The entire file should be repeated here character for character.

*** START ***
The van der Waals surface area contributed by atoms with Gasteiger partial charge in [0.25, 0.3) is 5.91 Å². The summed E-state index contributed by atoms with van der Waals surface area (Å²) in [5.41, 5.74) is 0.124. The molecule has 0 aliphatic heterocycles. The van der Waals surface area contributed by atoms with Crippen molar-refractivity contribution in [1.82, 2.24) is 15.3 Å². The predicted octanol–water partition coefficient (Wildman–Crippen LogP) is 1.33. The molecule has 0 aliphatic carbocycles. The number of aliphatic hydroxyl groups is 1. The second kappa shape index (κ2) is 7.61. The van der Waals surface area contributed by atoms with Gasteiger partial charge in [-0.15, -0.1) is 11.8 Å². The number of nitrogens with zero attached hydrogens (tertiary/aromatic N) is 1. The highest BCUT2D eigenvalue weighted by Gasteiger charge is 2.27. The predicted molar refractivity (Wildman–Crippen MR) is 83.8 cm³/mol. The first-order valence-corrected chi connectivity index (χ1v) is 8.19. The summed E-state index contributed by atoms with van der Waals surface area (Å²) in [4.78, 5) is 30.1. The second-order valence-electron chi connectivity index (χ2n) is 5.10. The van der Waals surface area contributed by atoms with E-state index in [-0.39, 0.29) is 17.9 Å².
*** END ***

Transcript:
The van der Waals surface area contributed by atoms with Gasteiger partial charge in [0.25, 0.3) is 5.91 Å². The summed E-state index contributed by atoms with van der Waals surface area (Å²) in [5.41, 5.74) is 0.124. The molecule has 0 aliphatic heterocycles. The van der Waals surface area contributed by atoms with Crippen molar-refractivity contribution in [1.82, 2.24) is 15.3 Å². The predicted octanol–water partition coefficient (Wildman–Crippen LogP) is 1.33. The molecule has 0 aliphatic carbocycles. The number of aliphatic hydroxyl groups is 1. The second kappa shape index (κ2) is 7.61. The van der Waals surface area contributed by atoms with Gasteiger partial charge in [-0.15, -0.1) is 11.8 Å². The number of nitrogens with zero attached hydrogens (tertiary/aromatic N) is 1. The highest BCUT2D eigenvalue weighted by Gasteiger charge is 2.27. The predicted molar refractivity (Wildman–Crippen MR) is 83.8 cm³/mol. The first-order valence-corrected chi connectivity index (χ1v) is 8.19. The summed E-state index contributed by atoms with van der Waals surface area (Å²) in [4.78, 5) is 30.1. The second-order valence-electron chi connectivity index (χ2n) is 5.10. The van der Waals surface area contributed by atoms with E-state index in [-0.39, 0.29) is 17.9 Å².